James J Kirkpatrick also seemed to realize the error of his ways. So did George Wallace. So did lots of people. Except, of course, Harry F Byrd who seems to have never repented. Of course, Harry F Byrd died in 1966 before Robert Byrd, George Wallace or James J went through their metamorphoses.

    The question remains – why the unending venom for James J Kirkpatrick along with the "hall pass" for the Byrds?

  32. Larry G Avatar

    " The question remains – why the unending venom for James J Kirkpatrick along with the "hall pass" for the Byrds?"

    not from me.

    Kirkpatrick still ranks low in my book though and here's why.

    He was a vocal leader of institutional racism.

    Mr. Byrd – opposed equality but stopped short of what Mr. Kirkpatrick was doing.

    Second – Mr. Kirkpatrick, as far as I know, did NOTHING to make us for his actions whereas Mr. Byrd did.

    Finally, Mr. Kirkpatrick took a curious, somewhat cowardly path to admitting his sins by pointing out how Trent Lott had not repented.

    That's not exactly the same kind of Mea Culpa that Mr. Byrd of WVA did.

    Mr. Kirkpatrick, in his capacity as a journalist and leader of racist could have done much to discredit racism… to further stamp it out.. to underline even more just how wrong it is .. and I find few words or deeds on his part other than the "I am curious yellow" mea culpa".

    I believe Mr. Byrd saw the error of his ways and did expend word and deed to gain some level of redemption.

    Harry Byrd ? I'm not sure what your point is with him.

    He was just another racist but as far as I know.. he never rejected it..and never sought to rectify it.

    so what? He was what he was and no one that I know claims anything good or bad about him in the context of modern race politics.

  33. Groveton Avatar

    My point with Harry F Byrd is that modern day Virginia's politicians are still glorifying the man by naming highways and bridges after him.

    A famous American once said something about tearing down that wall. So, I say to Gov. McDonnell, "tear down those signs.".

    You'll also notice that all the former racists found tolerance sometime during the 1968 – 1975 timeframe. I guess being a racist just fell out of fashion.

    So, you rail against James J. Kilpatrick and I'll rail against all of them.

    By the way, here was Peter's comment:

    " He renounced it long before he got into Congress in the 1950s.".

    And here is Robert's strident repudiation of the Klan during the 1952 campaign:

    However, when running for the United States House of Representatives in 1952, he announced "After about a year, I became disinterested, quit paying my dues, and dropped my membership in the organization. During the nine years that have followed, I have never been interested in the Klan.".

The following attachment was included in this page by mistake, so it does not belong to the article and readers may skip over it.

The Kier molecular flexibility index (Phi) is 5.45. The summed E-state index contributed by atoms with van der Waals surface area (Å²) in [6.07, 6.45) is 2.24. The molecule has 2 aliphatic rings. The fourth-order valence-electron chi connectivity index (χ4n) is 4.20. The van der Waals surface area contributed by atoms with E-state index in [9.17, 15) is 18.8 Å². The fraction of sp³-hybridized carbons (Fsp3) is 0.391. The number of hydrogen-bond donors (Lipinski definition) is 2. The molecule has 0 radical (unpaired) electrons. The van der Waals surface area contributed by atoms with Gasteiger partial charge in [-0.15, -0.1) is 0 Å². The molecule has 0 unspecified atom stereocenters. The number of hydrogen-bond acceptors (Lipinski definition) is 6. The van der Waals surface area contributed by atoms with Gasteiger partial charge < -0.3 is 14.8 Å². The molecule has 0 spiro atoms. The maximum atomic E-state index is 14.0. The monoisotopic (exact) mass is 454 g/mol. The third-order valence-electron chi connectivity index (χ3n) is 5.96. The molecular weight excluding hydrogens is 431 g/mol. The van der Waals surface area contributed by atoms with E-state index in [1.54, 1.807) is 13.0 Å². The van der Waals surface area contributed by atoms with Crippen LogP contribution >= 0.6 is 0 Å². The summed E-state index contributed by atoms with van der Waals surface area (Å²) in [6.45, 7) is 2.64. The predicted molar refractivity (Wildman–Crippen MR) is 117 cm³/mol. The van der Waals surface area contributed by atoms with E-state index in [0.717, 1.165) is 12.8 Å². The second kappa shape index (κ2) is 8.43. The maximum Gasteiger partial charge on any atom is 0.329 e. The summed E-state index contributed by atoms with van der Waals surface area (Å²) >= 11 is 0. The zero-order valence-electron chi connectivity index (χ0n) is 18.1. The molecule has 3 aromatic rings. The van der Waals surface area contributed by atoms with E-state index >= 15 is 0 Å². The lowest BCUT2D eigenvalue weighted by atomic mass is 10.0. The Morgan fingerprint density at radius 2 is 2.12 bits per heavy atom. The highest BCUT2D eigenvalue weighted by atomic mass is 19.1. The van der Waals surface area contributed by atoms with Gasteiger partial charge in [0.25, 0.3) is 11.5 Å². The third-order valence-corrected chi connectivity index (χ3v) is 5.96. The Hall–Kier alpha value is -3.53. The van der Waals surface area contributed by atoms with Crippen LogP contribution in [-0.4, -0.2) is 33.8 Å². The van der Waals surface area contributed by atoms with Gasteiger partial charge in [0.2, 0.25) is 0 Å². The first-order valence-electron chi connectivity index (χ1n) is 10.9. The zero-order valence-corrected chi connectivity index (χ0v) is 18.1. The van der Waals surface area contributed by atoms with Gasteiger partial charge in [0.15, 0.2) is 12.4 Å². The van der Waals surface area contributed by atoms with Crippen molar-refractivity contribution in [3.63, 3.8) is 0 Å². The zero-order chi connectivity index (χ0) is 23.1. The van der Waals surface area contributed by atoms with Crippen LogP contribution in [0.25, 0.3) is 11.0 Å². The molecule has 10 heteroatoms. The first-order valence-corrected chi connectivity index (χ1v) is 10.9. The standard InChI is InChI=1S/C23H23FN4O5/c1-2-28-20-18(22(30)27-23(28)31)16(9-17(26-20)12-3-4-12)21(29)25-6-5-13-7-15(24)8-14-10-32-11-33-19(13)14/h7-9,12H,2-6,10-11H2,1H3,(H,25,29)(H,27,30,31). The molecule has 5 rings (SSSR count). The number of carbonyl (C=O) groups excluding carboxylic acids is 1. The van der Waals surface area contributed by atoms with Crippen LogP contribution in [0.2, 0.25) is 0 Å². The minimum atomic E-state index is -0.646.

Disinterest <> repudiation.

    You say Kirkpatrick's racism did more harm because he was a journalist? Robert Byrd was a US Senator! He was trying to filibuster the Civil Rights bill in 1964 … 12 years after he entered Congress.

    The truth seems that a repentant racist who becomes a liberal is worthy of forgiveness while a repentent racist who becomes a conservative is not.

  34. Larry G Avatar

    Harry F. Byrd was also the guy who told VDOT to build roads for the rural counties… and maintain them.

    I don't know that much about Byrds brand of racism.

    but I think you're still missing part of the point.

    Many folks did not seek to bring it up until the right has insisted on making it an issue by accusing Dems of reverse-"racism".. Obama of hanging out with black "racists" ,etc.

    and, in general pushing the whole racist conundrum as a wedge issue to peel off the independents.

    I have to say… anyone who thought that the issue of "racism" was behind us really blew that prediction.

    If the election of Obama didn't do another thing – it dredged up all the ugly past about racism and fully integrated it into modern politics.

    And for me.. I'm coming to the point of view that we have quite a few folks who are, in fact, racist – and they'll even admit it but then claim they are no worse than folks like Robert Byrd.. so "everyone" is a racist…

    it's quite a stretch.. but.. a lot of folks are buying it…

    it's a powerful poison – folks who are not "like us".

    It infects the world from Ireland to India to Iraq and beyond to this country.

    and we were all kidding ourselves in this country thinking we had got beyond it.

    nope. the scab is off.

  35. Groveton Avatar

    I'll conclude on this topic with a prediction …

    In 50 years people will look back on today and wonder how we could have denied equal rights to gays and lesbians.

    While anti-gay bias is nowhere near as pernicious as old time racism, it is still contrary to the personal liberty which is meant to define America.

  36. Gooze Views Avatar
    Gooze Views

    Jim Bacon,

    Most of your friends are liberals?

    Don't drag us into your private hell.

    Peter Galuszka